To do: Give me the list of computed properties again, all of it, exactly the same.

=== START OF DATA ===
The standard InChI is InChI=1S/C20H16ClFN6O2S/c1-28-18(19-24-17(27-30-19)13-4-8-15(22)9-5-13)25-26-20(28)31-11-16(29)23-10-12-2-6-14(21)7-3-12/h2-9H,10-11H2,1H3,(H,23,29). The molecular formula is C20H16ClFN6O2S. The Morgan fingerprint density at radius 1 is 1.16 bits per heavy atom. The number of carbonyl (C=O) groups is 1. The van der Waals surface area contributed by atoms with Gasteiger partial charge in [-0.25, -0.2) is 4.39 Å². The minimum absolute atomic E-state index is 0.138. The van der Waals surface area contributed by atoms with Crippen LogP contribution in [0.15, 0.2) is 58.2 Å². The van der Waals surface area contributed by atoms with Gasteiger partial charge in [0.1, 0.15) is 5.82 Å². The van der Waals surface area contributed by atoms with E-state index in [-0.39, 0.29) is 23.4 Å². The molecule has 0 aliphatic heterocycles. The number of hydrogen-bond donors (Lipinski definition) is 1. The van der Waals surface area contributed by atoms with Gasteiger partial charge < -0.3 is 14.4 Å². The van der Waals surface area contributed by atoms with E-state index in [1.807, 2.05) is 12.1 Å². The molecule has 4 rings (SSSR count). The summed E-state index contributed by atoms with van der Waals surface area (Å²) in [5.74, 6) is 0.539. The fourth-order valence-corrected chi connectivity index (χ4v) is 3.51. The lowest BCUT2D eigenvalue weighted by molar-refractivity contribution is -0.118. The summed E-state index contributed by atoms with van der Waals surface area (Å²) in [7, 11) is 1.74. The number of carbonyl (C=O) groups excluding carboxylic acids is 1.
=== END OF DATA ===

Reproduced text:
The standard InChI is InChI=1S/C20H16ClFN6O2S/c1-28-18(19-24-17(27-30-19)13-4-8-15(22)9-5-13)25-26-20(28)31-11-16(29)23-10-12-2-6-14(21)7-3-12/h2-9H,10-11H2,1H3,(H,23,29). The molecular formula is C20H16ClFN6O2S. The Morgan fingerprint density at radius 1 is 1.16 bits per heavy atom. The number of carbonyl (C=O) groups is 1. The van der Waals surface area contributed by atoms with Gasteiger partial charge in [-0.25, -0.2) is 4.39 Å². The minimum absolute atomic E-state index is 0.138. The van der Waals surface area contributed by atoms with Crippen LogP contribution in [0.15, 0.2) is 58.2 Å². The van der Waals surface area contributed by atoms with Gasteiger partial charge in [0.1, 0.15) is 5.82 Å². The van der Waals surface area contributed by atoms with E-state index in [-0.39, 0.29) is 23.4 Å². The molecule has 0 aliphatic heterocycles. The number of hydrogen-bond donors (Lipinski definition) is 1. The van der Waals surface area contributed by atoms with Gasteiger partial charge < -0.3 is 14.4 Å². The van der Waals surface area contributed by atoms with E-state index in [1.807, 2.05) is 12.1 Å². The molecule has 4 rings (SSSR count). The summed E-state index contributed by atoms with van der Waals surface area (Å²) in [5.74, 6) is 0.539. The fourth-order valence-corrected chi connectivity index (χ4v) is 3.51. The lowest BCUT2D eigenvalue weighted by molar-refractivity contribution is -0.118. The summed E-state index contributed by atoms with van der Waals surface area (Å²) in [7, 11) is 1.74. The number of carbonyl (C=O) groups excluding carboxylic acids is 1.